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A portrait: composure and compassion

Mudito Drope, an artist in Gibsons, BC, recently asked me if I wanted to pose for a colour portrait. Flattered, I said, “Sure.” When I asked: “Why me?” she replied: “You have an interesting face.” (That’s better than what one ex-boyfriend told me: that I had an “unfinished face.”  I’m still not sure what he meant by that, but I’ve never forgotten the term.)


While posing in Mudito’s studio, I thought it would be tough to remain in the same position, but it wasn’t. I treated the exercise like an open-eyed meditation and had no problem lasting longer than Mudito’s suggested 20-minute increments. The time from 10 a.m. to 1:30 p.m., with a break for lunch, went by really quickly.


For some of that time, we listened to a tape of Bill Moyers interviewing Karen Armstrong about the societal need for compassion and tolerance, and about the Charter for Compassion, which Armstrong helped to forge. The charter states: “We urgently need to make compassion a clear, luminous and dynamic force in our polarized world.” It also declares:

“Compassion impels us to work tirelessly to alleviate the suffering of our fellow creatures, to dethrone ourselves from the centre of our world and put another there, and to honour the inviolable sanctity of every single human being, treating everybody, without exception, with absolute justice, equity and respect.”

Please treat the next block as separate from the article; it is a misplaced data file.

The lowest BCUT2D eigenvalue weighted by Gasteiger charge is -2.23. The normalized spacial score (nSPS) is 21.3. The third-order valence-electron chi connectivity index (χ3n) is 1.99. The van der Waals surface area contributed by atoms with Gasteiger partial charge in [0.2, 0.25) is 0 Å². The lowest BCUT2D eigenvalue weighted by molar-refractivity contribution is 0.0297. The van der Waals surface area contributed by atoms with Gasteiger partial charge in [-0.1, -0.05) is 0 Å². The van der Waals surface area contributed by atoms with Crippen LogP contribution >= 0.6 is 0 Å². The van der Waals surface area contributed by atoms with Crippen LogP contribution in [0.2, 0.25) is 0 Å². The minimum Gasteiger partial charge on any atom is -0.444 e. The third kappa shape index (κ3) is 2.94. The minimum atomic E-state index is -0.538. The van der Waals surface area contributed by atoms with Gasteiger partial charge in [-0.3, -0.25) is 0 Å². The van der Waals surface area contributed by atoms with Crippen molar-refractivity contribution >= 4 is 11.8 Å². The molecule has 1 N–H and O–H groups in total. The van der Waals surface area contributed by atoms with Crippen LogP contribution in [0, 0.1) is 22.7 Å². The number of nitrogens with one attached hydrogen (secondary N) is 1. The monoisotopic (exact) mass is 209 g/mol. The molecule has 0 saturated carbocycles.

The charter ends with this: “Born of our deep interdependence, compassion is essential to human relationships and to a fulfilled humanity. It is the path to enlightenment, and indispensible to the creation of a just economy and a peaceful global community.”


I found Moyers’ and Armstrong’s conversation inspirational and easy to absorb while staying still. During my sit, a crow landed on a branch close to the studio window and a pesky flicker tapped away at the outside wall of Mudito’s wooden, board-and-batten home.


By the time that I left at about 1:30, Mudito hadn’t finished the portrait, but was well through it. I thought that I looked severe and sad in it, but it definitely looked like me. Besides, I was feeling sad that day, concerned about my father, who was in the hospital with a number of serious medical issues.


It was intriguing to watch Mudito in her focused process and to see the colour palette that she uses on faces when doing portraits. On some of her paintings of people, she includes a phrase, an idea that I love. I suggested that she use “Bring a voice to what lies hidden,” which has been a creative theme for me for years and fuels my current memoir writing and SoulCollage work.


Mudito now has her first solo exhbition of portraits at the Gibsons Public Art Gallery, which will be on display until May 31. Check them out and enjoy.

April 25, 2010 at 3:01 pm
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